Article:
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Modelling the hydrological effects of in-channel leaky barriers for flood risk and natural flood management

A naturally formed and monitored log jam on the Logie Burn in Aberdeenshire duri
A naturally formed and monitored log jam on the Logie Burn in Aberdeenshire during moderate flow conditions (0.46 m3/s; September 2017)


In-stream ‘leaky barrier’ placement (e.g. log jams, flow restrictors) for reducing flood risk downstream has become more common. Accurate numerical modelling of their effects on water flow, is useful for predicting catchment or local scale changes in flood hazard. However, there are no commonly accepted approaches to representing leaky barriers within models. This work aims to produce guidance for the best approaches to modelling leaky barriers to reduce uncertainty.

Approaches to representing leaky barriers

Since leaky barrier type, porosity and river setting vary, there is no ‘one size fits all’ representation. Five types of representation used in hydrodynamic models were identified with the most common approach being the alteration of channel roughness and/or geometry.

The predicted hydraulic and hydrological effects in many studies should be treated with caution due to limited reported calibration, sensitivity testing and validation that has mainly been undertaken for low flow conditions. 

Provisional recommendations for representing leaky barriers in models are to:

1.       Use roughness values from the literature from similar rivers and of similar leaky barrier types as a starting point, or 

2.       Predict expected drag force using existing empirically based approaches and tailor the leaky barrier representation until modelled drag force equals the prediction.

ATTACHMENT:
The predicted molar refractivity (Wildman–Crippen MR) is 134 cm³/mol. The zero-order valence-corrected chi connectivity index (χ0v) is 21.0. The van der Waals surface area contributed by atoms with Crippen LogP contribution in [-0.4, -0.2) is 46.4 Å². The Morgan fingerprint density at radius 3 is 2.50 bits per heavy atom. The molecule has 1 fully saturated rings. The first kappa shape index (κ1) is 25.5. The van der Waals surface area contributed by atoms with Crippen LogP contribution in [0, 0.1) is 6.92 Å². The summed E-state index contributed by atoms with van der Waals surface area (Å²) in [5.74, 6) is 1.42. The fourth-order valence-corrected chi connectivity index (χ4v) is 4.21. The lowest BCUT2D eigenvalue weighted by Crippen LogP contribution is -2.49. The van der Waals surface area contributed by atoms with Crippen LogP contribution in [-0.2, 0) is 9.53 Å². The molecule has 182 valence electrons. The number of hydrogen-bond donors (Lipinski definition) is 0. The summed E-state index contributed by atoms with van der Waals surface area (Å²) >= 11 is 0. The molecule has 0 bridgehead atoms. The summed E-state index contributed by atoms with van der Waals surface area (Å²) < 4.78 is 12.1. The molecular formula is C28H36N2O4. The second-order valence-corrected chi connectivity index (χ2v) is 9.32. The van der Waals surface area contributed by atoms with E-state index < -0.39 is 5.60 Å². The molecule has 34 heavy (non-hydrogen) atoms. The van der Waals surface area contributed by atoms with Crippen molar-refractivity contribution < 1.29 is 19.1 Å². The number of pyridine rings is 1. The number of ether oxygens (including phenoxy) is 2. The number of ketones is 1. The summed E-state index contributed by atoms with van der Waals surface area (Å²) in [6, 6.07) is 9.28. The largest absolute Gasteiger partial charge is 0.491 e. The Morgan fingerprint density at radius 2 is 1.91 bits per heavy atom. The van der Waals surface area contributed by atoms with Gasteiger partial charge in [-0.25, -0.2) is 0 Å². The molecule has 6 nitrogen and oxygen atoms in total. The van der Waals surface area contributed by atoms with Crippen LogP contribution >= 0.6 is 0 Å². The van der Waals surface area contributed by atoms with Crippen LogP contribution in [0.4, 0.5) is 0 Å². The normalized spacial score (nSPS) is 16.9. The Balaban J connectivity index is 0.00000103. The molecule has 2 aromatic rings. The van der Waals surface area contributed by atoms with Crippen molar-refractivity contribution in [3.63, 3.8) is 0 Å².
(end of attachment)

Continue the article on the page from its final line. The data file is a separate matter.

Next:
Field testing of modelling

Ongoing work is testing the validity of a 1D hydrodynamic model (HEC-RAS) to predict water surface elevations (WSE) and discharge of a monitored log jam (see image).  Initial results show that:

  • The best predictions of WSE were obtained by representing the log jam with a high Manning’s n roughness coefficient (0.35-0.8)
  • Using a weir representation resulted in poorer WSE predictions
  • Discharge predictions were less certain than for WSE

Manning’s n values needed to be adjusted depending the inflow discharge.

SEFARI – Scottish Environment, Food and Agriculture Research InstitutesSEFARI is the collective of six Scottish world-leading Research Institutes working across the spectrum of environment, land, food, agriculture and communities – all topics which affect how we live our lives, in Scotland and beyond.


Areas of Interest

Printed from /research/srp2016-21/wp122/modelling-hydrological-effects-channel-leaky-barriers-flood-risk-and-natural-flood on 05/12/22 08:53:44 AM

The James Hutton Research Institute is the result of the merger in April 2011 of MLURI and SCRI. This merger formed a new powerhouse for research into food, land use, and climate change.